Speaker 2:

But just that one off space, which means we can kind of tailor exactly to each client. Um, as you said before, you know, it's a very kind of, it's very reasonably priced. It's almost like an introduction into interiors. Um, with that, they get a sketch of the room and how we would do the rim lay, they'll get an a watercolor elevation of how we would pitch it every be wow. Then they get sample of each. So we specify saying to be safer with this sample and that all arrived in a box and these are the curtains we do. And they get a full quote for everything. And then people can choose, come back to us and purchase [inaudible] or they can kind of take this on board and take the ideas and go and sort of self. But it's kind of, it is literally everything you need for that room already scan with some paint samples and flooring samples and everything else.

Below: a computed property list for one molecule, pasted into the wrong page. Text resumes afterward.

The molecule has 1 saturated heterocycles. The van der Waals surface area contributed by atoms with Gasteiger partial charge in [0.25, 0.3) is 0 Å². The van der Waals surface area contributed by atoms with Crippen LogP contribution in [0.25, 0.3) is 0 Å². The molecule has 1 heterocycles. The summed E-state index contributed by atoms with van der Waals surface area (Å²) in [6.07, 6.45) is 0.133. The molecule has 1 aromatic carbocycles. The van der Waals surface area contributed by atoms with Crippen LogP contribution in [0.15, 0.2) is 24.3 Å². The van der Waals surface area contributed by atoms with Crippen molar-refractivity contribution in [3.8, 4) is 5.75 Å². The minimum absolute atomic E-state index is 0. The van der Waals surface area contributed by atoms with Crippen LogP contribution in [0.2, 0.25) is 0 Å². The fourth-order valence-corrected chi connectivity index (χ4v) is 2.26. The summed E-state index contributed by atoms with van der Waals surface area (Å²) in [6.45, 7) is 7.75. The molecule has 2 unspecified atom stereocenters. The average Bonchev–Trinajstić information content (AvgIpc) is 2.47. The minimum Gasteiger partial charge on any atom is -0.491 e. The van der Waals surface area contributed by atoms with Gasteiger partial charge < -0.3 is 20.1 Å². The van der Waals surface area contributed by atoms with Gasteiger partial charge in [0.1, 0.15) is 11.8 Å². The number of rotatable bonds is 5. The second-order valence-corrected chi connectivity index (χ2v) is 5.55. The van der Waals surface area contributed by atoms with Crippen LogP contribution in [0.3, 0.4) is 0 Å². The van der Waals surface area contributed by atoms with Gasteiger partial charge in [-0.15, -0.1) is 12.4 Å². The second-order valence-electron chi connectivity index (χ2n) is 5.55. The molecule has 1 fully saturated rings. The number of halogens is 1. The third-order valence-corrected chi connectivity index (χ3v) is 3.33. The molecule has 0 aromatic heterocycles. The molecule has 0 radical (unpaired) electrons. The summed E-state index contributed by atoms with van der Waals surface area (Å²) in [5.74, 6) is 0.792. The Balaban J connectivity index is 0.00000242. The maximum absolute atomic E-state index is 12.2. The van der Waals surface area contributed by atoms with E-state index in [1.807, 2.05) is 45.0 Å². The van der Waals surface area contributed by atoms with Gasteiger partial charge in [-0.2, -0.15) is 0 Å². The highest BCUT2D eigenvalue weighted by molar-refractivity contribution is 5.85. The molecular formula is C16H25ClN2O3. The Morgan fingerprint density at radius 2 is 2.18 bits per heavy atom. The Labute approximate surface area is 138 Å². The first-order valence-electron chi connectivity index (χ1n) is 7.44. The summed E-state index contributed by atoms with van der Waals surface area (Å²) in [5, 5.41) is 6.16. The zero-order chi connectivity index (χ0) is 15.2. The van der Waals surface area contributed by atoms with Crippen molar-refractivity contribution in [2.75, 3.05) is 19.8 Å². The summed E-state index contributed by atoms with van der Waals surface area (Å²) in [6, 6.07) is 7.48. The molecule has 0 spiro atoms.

Speaker 2: